Bad driving adds £562 a year to fuel bills
New study finds drivers with aggressive driving styles visit fuel pumps nearly twice as often as those who drive sensibly
Poor driving habits like aggressive braking or acceleration will cost motorists an extra £562 a year in added fuel bills, new research reveals.
In a new study, insurer Direct Line analysed 319,000 journeys by more than 2,000 drivers and found motorists with the most sensible driving styles spend on average £837 a year on fuel, compared to £1,399 for those with the worst driving habits. This is a difference of 67 per cent and adds up to nearly £50 a month in added fuel bills.
The analysis found drivers with fast and aggressive driving styles drive on average 413 miles between fill-ups, with those who scored the highest in the study, squeezing out 693 miles before needing to top up.
Drivers with bad habits who cover 8,200 miles a year, an annual estimate by the Department for Transport, were found to visit a fuel station around 20 times a year to completely refuel their car. This is nearly twice as often compared to those with sensible driving styles, who were found to need to fill up just 12 times a year.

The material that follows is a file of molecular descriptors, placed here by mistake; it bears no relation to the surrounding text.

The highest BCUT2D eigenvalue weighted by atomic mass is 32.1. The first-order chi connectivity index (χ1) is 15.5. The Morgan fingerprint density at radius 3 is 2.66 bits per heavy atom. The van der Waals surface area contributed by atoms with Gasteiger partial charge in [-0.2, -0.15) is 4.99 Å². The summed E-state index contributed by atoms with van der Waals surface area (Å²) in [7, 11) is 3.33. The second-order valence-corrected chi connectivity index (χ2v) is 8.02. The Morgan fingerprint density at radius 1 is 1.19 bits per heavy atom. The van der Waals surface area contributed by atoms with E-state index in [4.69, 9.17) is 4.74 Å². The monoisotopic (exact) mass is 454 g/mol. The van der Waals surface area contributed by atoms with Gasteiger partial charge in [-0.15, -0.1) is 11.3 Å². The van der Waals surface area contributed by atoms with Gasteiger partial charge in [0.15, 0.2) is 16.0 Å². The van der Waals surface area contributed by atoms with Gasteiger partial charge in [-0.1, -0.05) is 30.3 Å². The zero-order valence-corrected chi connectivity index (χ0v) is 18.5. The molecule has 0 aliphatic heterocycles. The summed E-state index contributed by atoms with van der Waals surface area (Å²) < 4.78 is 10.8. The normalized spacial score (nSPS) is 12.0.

With fuel prices on the rise, the added costs of a heavy right foot will only increase in the future. And while the study focused purely on fuel costs, Direct Line points out that aggressive driving will wear out components like tyres, brakes, clutches and other mechanical components quicker.
Paul Felton, head of telematics at Direct Line said: “This new research really brings home the impact that poor driving habits will have on motorists’ budgets. When you add the fuel savings to the fact that better driving habits will lead to tyres lasting longer, and other wearable components like brakes not having to be replaced as often."
Do you know how much you spend a year on fuel? Tell us in the comments below...